Nina’s use of a table to express her passion for Euphemia in the twelfth episode of Code Geass remains one of the most startling moments in a show which, whatever else you think of it, certainly has its fair share of startlement. It’s a very brief scene, which incongruously interrupts the Black Knights’ discussion of a possible meeting with some high-level backers (or, in other words, Important Plot Business).
I can’t presume speak for anyone else, of course, but I think Code Geass, a show which is often happy to provide fanservice, works hard in this scene to direct us to disgust. Close re-examination of the scene reveals that the magazine photograph Nina’s using is a picture of Euphemia talking to some children. Despite (or because of?) Freud’s best efforts, we’re not too keen on associating sexual excitement and children: disgust is provoked. The title above the picture is ‘Britannia Imperial Court Communication’: it appears to be propaganda. Perhaps there’s a hint here that Britannia’s use of Euphemia’s image for political purposes is somewhere on the same spectrum as Nina’s action.
Euphemia’s also a Nice Girl, like the person who disturbs Nina in this scene, Nunally. Nunally and Euphemia are naïve, but they’re the closest thing the show has to a moral compass. Picking up on my above remark about children, Nunally’s also childlike, in stature, manners, voice and disability. Given this the discord between naïve innocence and furtive self-stimulation, I’m going to make a wild stab in the dark and suggest that few viewers actually found this brief bout of table-humping arousing.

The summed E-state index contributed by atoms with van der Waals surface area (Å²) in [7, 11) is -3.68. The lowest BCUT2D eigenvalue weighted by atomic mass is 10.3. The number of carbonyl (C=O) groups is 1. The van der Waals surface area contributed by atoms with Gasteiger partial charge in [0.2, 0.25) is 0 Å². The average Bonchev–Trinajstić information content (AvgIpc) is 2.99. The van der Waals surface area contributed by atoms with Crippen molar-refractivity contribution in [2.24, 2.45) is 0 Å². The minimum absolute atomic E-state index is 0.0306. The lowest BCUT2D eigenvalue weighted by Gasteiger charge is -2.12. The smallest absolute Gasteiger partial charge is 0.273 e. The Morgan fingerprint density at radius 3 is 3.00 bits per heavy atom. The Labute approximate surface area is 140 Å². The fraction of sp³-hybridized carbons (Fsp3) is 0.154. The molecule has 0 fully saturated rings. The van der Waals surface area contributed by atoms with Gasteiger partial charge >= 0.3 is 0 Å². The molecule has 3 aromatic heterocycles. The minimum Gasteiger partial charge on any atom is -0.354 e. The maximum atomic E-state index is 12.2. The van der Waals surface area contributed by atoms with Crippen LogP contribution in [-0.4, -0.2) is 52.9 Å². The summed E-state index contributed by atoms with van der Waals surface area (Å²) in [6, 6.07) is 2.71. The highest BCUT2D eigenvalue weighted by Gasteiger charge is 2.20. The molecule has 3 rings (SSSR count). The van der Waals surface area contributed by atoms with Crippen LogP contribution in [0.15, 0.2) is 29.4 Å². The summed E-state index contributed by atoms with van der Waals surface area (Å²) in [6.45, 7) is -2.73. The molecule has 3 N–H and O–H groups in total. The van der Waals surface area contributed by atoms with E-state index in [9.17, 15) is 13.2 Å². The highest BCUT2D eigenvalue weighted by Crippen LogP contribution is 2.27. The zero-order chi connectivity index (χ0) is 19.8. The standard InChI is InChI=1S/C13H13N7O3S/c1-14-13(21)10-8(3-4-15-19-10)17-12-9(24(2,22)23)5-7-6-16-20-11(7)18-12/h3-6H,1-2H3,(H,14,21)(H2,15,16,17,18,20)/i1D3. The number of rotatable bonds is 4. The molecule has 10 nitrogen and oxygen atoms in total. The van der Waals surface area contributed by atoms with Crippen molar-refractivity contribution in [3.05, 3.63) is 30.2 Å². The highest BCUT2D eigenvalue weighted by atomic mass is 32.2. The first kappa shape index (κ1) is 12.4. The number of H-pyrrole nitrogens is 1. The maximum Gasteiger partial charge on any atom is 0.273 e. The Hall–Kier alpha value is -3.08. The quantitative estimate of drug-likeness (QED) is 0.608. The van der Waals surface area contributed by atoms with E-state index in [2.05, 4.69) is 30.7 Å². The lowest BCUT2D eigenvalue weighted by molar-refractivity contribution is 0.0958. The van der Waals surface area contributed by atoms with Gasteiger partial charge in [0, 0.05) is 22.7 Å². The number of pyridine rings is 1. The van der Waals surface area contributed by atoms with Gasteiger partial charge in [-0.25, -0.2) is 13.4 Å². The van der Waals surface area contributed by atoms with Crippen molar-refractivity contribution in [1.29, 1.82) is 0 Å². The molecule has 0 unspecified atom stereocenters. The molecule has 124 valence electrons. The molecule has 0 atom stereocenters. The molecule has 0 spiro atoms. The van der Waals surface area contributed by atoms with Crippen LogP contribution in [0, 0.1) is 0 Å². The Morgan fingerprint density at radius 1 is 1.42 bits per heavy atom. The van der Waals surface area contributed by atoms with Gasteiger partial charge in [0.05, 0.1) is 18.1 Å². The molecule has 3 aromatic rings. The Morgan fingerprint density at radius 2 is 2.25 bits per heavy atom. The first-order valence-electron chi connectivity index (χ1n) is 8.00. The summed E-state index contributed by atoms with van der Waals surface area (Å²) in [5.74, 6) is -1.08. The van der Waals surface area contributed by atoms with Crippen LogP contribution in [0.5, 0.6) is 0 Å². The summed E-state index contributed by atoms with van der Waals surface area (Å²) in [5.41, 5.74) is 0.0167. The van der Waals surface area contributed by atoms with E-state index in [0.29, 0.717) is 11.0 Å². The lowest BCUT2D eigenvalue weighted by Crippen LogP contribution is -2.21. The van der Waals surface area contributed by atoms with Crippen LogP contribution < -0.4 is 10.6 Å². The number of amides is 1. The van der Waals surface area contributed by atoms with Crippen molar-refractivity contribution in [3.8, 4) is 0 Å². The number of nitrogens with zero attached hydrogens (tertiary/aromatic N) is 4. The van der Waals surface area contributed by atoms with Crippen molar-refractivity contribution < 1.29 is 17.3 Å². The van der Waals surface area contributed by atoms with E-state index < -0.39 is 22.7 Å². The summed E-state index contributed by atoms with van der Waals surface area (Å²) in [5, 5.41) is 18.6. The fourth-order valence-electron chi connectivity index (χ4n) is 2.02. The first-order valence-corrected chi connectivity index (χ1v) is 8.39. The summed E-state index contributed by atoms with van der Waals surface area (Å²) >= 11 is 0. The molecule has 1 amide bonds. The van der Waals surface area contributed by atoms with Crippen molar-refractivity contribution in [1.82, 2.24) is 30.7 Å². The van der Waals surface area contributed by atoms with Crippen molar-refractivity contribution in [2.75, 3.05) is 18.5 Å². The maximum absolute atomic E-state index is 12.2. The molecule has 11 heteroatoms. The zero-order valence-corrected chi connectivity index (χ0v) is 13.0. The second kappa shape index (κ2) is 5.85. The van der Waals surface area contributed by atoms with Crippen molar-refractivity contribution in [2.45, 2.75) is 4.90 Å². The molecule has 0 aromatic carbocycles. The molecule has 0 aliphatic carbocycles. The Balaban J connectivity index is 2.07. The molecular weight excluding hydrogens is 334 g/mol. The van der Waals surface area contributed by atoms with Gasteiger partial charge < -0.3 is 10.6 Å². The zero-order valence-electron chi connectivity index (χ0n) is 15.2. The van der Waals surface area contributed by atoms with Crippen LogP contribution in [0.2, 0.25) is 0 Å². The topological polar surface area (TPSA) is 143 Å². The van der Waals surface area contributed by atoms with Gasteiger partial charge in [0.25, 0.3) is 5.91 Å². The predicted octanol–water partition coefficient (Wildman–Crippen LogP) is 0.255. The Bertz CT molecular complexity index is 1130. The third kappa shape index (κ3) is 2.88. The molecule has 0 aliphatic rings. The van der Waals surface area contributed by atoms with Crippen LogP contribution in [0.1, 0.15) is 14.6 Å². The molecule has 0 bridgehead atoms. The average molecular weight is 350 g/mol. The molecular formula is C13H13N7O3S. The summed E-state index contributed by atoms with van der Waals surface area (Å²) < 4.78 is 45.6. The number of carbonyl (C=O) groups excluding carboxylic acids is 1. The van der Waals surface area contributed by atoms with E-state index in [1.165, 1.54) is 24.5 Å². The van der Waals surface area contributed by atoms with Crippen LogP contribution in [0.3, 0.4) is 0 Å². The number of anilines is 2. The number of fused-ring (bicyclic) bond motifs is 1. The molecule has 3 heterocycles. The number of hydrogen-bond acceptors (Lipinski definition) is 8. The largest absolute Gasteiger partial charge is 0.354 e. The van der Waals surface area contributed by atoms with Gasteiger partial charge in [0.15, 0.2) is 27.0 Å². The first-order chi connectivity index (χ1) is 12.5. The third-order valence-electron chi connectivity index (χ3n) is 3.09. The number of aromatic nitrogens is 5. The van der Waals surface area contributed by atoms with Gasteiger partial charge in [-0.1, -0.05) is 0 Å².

It’s pretty irrational to run the risk of being caught in flagrante delicto with an item of furniture. I suppose, then, that this all reinforces our conception of Nina as an irrational person, a conception built up by seeing her excessive fear of the Japanese. As a character trait irrationality’s a pleasant contrast to her matchless scientific mind (presumably matchless, seeing as how she split the atom while at school). Can we call Nina yandere? I’m no expert, but myu says we can.
‘It’s nothing’, replies Nina to Nunally’s inquiry. It isn’t nothing, though: it’s a moment of obsession which looks forward to Nina threatening to blow herself and much of the cast up in the series’ finale (it says something about Code Geass that this is one of the finale’s sideshows). Here we’re getting to the reason I like this scene’s positioning between two conversations among the Black Knights about the real plot of the episode.
Most of Code Geass‘s characters want to keep Ashford Academy as a hermetically sealed Camelot, away from the messy business of the Black Knights, but Nina’s incongruous positioning in this episode reminds us how, like Kallen’s distinction between Lelouch and Zero, this separation doesn’t really work. The rebellion’s messy, but things are potentially messy at the Academy long before the Black Rebellion, and Lelouch’s use of it as his headquarters. On a similar note, this is also the episode in which Shirley asks Lelouch out: the potential Shirley/Lelouch relationship is much more conventional than Nina’s obsessive passion for Euphemia, but it ends badly because (again) Ashford can’t be separated from the rest of Area Eleven.
(I still haven’t figured out why Nina’s glasses didn’t fall off, though.)